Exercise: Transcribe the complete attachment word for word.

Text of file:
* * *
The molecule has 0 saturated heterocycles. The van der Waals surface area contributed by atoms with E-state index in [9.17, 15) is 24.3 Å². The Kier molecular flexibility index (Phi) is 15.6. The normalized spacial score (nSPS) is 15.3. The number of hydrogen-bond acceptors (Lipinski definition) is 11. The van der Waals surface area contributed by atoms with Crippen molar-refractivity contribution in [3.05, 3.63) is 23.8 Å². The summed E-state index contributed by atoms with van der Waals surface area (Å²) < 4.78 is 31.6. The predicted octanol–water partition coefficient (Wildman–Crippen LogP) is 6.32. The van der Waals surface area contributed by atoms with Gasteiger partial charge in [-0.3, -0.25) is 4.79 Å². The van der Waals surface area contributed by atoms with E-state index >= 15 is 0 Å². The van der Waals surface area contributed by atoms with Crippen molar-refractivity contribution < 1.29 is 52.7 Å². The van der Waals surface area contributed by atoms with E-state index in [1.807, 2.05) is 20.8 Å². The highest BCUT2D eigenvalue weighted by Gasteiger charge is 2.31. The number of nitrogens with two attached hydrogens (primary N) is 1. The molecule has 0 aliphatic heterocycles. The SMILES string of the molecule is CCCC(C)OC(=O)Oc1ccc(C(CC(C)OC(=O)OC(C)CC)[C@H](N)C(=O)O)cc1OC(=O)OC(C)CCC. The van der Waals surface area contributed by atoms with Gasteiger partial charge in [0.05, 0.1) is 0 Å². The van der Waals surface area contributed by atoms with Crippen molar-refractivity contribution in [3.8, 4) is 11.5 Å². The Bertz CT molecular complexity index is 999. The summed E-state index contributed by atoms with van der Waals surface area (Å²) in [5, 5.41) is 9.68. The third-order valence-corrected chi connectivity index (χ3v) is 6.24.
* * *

The molecule has 0 saturated heterocycles. The van der Waals surface area contributed by atoms with E-state index in [9.17, 15) is 24.3 Å². The Kier molecular flexibility index (Phi) is 15.6. The normalized spacial score (nSPS) is 15.3. The number of hydrogen-bond acceptors (Lipinski definition) is 11. The van der Waals surface area contributed by atoms with Crippen molar-refractivity contribution in [3.05, 3.63) is 23.8 Å². The summed E-state index contributed by atoms with van der Waals surface area (Å²) < 4.78 is 31.6. The predicted octanol–water partition coefficient (Wildman–Crippen LogP) is 6.32. The van der Waals surface area contributed by atoms with Gasteiger partial charge in [-0.3, -0.25) is 4.79 Å². The van der Waals surface area contributed by atoms with E-state index >= 15 is 0 Å². The van der Waals surface area contributed by atoms with Crippen molar-refractivity contribution < 1.29 is 52.7 Å². The van der Waals surface area contributed by atoms with E-state index in [1.807, 2.05) is 20.8 Å². The highest BCUT2D eigenvalue weighted by Gasteiger charge is 2.31. The number of nitrogens with two attached hydrogens (primary N) is 1. The molecule has 0 aliphatic heterocycles. The SMILES string of the molecule is CCCC(C)OC(=O)Oc1ccc(C(CC(C)OC(=O)OC(C)CC)[C@H](N)C(=O)O)cc1OC(=O)OC(C)CCC. The van der Waals surface area contributed by atoms with Gasteiger partial charge in [0.05, 0.1) is 0 Å². The van der Waals surface area contributed by atoms with Crippen molar-refractivity contribution in [3.8, 4) is 11.5 Å². The Bertz CT molecular complexity index is 999. The summed E-state index contributed by atoms with van der Waals surface area (Å²) in [5, 5.41) is 9.68. The third-order valence-corrected chi connectivity index (χ3v) is 6.24.